A breakthrough in monkey malaria research by two University of Otago scientists could help scientists diagnose and treat a relapsing form of human malaria.
Malaria is a mosquito-borne infectious disease that affects humans and other animals with more than 200 million cases annually, particularly in Asia, the Pacific and South America. Symptoms include fever, tiredness, vomiting and headaches and in severe cases it can cause seizures, coma or death.
Relapsing malaria is caused by the vivax malaria parasite, which is also the most widely distributed and difficult to treat cause of human malaria. Current efforts to develop new drugs and vaccines against vivax have been stymied by lack of a test tube (in vitro) cultured method.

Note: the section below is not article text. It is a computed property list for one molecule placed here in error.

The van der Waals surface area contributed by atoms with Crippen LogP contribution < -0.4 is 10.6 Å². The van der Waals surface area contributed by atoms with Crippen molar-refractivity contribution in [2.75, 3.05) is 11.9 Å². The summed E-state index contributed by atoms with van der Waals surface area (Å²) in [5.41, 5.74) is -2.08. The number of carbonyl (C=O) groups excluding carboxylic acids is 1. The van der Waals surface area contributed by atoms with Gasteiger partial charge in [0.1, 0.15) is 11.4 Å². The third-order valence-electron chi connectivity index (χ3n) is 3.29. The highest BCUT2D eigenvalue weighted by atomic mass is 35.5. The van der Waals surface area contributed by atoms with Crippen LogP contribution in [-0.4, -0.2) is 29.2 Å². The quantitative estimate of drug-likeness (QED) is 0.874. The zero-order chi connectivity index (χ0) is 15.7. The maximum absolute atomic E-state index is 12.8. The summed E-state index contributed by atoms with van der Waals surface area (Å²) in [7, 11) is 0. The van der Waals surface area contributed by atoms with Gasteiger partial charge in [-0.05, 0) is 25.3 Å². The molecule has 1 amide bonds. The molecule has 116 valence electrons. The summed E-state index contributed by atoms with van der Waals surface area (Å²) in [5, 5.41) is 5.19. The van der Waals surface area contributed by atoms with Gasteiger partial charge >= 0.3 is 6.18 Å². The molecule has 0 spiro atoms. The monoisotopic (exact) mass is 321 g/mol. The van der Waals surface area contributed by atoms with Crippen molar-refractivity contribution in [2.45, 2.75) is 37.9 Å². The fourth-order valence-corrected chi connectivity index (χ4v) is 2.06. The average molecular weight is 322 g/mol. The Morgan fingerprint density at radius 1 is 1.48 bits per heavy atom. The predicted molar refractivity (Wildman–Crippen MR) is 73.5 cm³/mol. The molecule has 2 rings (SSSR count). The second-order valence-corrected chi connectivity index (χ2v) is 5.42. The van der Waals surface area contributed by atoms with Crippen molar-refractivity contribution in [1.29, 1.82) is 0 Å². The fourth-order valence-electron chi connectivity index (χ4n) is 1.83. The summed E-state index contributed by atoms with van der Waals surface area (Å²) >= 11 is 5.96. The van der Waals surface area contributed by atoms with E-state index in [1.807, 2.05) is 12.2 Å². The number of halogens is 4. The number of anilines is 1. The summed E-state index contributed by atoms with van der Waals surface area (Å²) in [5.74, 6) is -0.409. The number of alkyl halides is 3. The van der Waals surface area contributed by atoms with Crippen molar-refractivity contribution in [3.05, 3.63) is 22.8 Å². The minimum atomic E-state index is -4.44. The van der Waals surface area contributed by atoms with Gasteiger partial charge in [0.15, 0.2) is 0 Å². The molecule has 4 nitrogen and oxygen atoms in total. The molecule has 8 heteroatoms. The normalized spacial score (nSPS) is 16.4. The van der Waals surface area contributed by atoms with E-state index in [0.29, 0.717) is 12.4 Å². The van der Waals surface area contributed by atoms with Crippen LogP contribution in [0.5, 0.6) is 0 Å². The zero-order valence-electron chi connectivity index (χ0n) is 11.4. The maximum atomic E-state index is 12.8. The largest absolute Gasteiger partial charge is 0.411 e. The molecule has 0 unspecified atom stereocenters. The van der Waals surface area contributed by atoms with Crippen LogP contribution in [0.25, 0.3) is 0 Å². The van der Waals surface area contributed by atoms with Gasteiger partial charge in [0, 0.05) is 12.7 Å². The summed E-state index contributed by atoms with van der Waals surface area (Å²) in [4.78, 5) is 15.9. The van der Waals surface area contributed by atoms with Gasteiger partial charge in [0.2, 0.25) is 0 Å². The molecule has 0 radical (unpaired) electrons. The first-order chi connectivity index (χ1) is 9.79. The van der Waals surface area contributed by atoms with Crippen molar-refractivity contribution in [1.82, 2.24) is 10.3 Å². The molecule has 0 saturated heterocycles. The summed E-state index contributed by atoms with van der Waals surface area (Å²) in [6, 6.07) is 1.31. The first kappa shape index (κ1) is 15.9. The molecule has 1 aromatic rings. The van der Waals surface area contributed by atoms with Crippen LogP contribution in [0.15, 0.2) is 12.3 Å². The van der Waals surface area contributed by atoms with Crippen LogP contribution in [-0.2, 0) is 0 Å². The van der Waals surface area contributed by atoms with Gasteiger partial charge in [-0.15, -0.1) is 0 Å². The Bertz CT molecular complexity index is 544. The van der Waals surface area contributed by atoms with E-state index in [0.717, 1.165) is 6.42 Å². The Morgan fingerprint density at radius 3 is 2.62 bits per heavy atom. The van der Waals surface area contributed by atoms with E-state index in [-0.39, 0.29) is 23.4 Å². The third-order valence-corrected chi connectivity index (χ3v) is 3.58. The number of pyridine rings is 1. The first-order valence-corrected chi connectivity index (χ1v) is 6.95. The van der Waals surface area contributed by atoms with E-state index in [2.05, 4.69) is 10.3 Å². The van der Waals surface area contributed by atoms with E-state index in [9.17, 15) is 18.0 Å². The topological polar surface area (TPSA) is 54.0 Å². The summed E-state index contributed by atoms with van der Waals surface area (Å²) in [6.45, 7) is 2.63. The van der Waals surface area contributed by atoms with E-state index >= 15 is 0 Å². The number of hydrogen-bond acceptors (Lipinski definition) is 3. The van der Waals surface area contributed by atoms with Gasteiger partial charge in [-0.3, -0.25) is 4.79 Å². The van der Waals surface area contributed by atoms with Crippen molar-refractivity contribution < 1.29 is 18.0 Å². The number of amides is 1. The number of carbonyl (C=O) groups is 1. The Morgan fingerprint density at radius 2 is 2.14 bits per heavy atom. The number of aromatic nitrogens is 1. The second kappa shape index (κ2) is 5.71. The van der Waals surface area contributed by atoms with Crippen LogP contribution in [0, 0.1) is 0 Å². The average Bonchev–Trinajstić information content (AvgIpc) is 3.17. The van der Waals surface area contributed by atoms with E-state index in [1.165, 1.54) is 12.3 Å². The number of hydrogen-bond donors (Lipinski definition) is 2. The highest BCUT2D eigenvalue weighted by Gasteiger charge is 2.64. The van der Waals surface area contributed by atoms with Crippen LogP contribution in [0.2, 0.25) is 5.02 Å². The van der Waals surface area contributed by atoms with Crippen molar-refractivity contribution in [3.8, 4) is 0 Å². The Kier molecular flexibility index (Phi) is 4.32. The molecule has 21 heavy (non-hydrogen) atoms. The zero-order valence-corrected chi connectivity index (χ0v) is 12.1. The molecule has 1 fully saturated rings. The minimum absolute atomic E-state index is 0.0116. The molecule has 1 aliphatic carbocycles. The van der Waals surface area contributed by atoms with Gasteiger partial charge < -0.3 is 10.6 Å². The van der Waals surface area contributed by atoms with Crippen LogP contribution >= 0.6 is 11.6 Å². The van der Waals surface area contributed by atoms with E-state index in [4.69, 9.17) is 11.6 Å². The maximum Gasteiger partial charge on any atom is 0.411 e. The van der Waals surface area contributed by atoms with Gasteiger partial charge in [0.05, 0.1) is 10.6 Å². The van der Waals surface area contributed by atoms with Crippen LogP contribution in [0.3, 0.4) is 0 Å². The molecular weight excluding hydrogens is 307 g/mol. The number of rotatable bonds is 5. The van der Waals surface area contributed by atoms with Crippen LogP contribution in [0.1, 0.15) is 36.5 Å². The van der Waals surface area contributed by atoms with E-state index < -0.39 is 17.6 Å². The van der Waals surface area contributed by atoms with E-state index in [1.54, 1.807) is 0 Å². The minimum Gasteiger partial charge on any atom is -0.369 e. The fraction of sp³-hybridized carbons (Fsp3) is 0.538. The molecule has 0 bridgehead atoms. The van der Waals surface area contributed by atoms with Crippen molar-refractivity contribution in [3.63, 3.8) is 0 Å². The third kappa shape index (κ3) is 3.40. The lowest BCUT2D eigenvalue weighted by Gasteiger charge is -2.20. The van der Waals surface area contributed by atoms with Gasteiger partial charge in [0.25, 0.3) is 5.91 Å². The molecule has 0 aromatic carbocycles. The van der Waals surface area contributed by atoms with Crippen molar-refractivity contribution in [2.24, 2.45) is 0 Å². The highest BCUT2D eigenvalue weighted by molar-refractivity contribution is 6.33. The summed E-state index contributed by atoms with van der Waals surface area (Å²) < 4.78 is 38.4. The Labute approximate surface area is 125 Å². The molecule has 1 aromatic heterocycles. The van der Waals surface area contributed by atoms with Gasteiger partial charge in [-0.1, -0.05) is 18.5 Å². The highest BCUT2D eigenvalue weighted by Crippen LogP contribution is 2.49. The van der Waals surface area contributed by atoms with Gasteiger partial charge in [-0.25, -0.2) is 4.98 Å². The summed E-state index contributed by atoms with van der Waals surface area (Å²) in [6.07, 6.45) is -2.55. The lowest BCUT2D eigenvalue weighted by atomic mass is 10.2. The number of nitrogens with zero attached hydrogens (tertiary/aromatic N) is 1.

However, in a world-first discovery, Dr Adelina Chua and Jessica Ong have cracked an in vitro method for culturing a monkey malaria parasite which is closely related to the relapsing vivax parasite.
“We can’t culture vivax malaria, but now we can culture its almost identical sister species which gives us an unprecedented opportunity to develop and rapidly test new antimalarials,” Ms Ong, a doctoral candidate from the Department of Microbiology and Immunology, explains.
An interesting spinoff from this research is that the drugs developed against human relapsing malaria also have a good chance of working against bird malaria, which has been killing the endangered yellow-eyed penguin on the New Zealand mainland.